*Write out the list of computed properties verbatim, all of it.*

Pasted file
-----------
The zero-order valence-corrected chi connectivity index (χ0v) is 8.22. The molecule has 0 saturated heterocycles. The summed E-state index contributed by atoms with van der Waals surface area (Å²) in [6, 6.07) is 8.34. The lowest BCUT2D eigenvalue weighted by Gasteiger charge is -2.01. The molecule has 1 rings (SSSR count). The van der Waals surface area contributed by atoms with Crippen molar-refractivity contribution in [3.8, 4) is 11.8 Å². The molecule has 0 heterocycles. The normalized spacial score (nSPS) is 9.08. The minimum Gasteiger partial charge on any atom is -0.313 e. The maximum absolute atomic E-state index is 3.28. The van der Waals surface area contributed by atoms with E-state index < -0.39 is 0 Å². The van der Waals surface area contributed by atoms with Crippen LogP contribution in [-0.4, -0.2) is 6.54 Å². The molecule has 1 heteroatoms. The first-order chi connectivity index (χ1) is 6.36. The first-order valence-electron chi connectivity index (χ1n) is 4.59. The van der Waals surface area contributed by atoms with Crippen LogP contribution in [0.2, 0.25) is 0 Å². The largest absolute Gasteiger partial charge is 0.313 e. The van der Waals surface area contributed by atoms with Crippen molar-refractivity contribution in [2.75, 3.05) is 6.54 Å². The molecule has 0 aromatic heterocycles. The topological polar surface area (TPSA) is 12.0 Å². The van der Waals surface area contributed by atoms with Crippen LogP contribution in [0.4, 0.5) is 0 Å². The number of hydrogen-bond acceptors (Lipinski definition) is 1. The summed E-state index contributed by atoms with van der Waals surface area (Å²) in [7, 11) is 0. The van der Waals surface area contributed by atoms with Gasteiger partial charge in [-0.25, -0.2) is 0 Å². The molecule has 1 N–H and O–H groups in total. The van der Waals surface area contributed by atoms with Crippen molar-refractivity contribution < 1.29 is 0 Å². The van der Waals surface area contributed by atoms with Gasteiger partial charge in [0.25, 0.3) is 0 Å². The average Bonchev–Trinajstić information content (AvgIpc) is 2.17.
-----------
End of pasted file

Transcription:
The zero-order valence-corrected chi connectivity index (χ0v) is 8.22. The molecule has 0 saturated heterocycles. The summed E-state index contributed by atoms with van der Waals surface area (Å²) in [6, 6.07) is 8.34. The lowest BCUT2D eigenvalue weighted by Gasteiger charge is -2.01. The molecule has 1 rings (SSSR count). The van der Waals surface area contributed by atoms with Crippen molar-refractivity contribution in [3.8, 4) is 11.8 Å². The molecule has 0 heterocycles. The normalized spacial score (nSPS) is 9.08. The minimum Gasteiger partial charge on any atom is -0.313 e. The maximum absolute atomic E-state index is 3.28. The van der Waals surface area contributed by atoms with E-state index < -0.39 is 0 Å². The van der Waals surface area contributed by atoms with Crippen LogP contribution in [-0.4, -0.2) is 6.54 Å². The molecule has 1 heteroatoms. The first-order chi connectivity index (χ1) is 6.36. The first-order valence-electron chi connectivity index (χ1n) is 4.59. The van der Waals surface area contributed by atoms with Crippen LogP contribution in [0.2, 0.25) is 0 Å². The largest absolute Gasteiger partial charge is 0.313 e. The van der Waals surface area contributed by atoms with Crippen molar-refractivity contribution in [2.75, 3.05) is 6.54 Å². The molecule has 0 aromatic heterocycles. The topological polar surface area (TPSA) is 12.0 Å². The van der Waals surface area contributed by atoms with Crippen LogP contribution in [0.4, 0.5) is 0 Å². The number of hydrogen-bond acceptors (Lipinski definition) is 1. The summed E-state index contributed by atoms with van der Waals surface area (Å²) in [7, 11) is 0. The van der Waals surface area contributed by atoms with Gasteiger partial charge in [-0.25, -0.2) is 0 Å². The molecule has 1 N–H and O–H groups in total. The van der Waals surface area contributed by atoms with Crippen molar-refractivity contribution < 1.29 is 0 Å². The van der Waals surface area contributed by atoms with Gasteiger partial charge in [0.25, 0.3) is 0 Å². The average Bonchev–Trinajstić information content (AvgIpc) is 2.17.